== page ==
It is a true shame that West African (pre-)history too often is forcibly linked to other faraway places simply for prestige reasons or misguided ideology. This is not to deny that West Africa has indeed been in long standing mutual contact with neighbouring parts of Africa. And these connections are certainly also research worthy. Then again so much insight is to be gained when you consider West Africa to be a regional unit within its own right and on its own terms. With its own independent historical driving forces centered principally in modern-day Mali and modern-day Nigeria along the Niger river valley, the true bearer of civilization for West Africa in so many ways. Some suggestions for further reading:
- General History of Africa (Unesco) (all volumes online available)
- The Peopling of Africa: A Geographic Interpretation (Newman, 1995)
- Themes in West Africa’s History (E.K. Akyeampong, ed., 2006)
In conclusion my final Ghanaian survey findings are suggesting a noticeable degree of genetic differentiation can indeed be observed between the Akan and the Ewe. Not per se consistent on an individual basis but quite apparent when based on group averages and approximate tendencies. Highlighting that regional admixture DOES matter!3 Correct interpretation might not always be easy. But being aware of the relevant context does clarify things. More research is however needed to establish a firmer basis for determining the degree of genetic variation and how it may (roughly) correlate with ethnic background in Ghana.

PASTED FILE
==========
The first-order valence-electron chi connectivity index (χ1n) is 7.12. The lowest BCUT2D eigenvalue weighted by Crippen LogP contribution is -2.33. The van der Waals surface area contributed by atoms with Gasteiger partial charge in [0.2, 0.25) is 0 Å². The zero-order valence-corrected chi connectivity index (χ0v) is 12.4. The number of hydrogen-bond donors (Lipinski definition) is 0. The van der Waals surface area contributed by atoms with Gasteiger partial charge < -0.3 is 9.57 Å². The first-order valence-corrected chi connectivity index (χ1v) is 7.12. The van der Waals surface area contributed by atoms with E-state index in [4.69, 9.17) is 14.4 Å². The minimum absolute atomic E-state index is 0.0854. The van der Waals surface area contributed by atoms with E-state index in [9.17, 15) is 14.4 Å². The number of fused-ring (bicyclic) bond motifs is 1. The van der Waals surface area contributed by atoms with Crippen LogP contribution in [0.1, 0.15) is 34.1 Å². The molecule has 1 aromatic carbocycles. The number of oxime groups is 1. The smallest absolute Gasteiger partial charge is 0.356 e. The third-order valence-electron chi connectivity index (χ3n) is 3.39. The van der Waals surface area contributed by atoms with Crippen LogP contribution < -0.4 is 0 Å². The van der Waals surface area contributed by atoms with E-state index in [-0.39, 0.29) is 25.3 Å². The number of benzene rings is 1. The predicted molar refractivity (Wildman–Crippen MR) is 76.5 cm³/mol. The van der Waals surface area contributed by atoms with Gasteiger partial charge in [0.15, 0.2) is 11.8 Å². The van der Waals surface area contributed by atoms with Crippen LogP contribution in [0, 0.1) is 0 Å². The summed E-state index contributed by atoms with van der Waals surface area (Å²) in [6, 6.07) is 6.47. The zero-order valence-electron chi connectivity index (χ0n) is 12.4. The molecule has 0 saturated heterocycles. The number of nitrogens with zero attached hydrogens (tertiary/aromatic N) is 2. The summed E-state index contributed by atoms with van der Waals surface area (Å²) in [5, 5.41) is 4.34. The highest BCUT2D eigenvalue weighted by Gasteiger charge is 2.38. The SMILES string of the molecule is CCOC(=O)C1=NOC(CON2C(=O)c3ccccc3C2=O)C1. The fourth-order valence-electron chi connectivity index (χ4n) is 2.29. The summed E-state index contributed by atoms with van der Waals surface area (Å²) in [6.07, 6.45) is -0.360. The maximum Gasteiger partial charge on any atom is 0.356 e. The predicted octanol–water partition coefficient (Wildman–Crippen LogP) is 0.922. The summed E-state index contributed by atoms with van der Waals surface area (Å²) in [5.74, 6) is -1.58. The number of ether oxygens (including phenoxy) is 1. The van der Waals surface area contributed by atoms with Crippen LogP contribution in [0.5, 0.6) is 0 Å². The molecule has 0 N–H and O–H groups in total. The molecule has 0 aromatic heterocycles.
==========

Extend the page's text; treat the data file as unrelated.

Find your Akan & Ewe matches
Table 3 (click to enlarge)
African DNA matches (autosomal) provide one of the most reliable avenues to Trace African Roots. Even more so when combined with well-interpreted admixture analysis. Fortunately an ever increasing number of West Africans, or better yet West African migrants and their children, are taking DNA tests. All of them potential DNA matches for Afro-descendants to get in touch with and learn more about your specific Ghanaian lineage by finding your Ghanaian DNA cousins! See also my tutorial below as well as my recently started service which will provide you with a African DNA Matches Report.
Despite the great potential to learn more I would still advocate a cautious approach though! Make a careful assessment of your Ghanaian DNA matches, if you happen to have them. Taking into account shared segment size and the possibility of population matches (IBP) and false positives, so that only genuine IBD matches are left over. Ask yourself the following questions: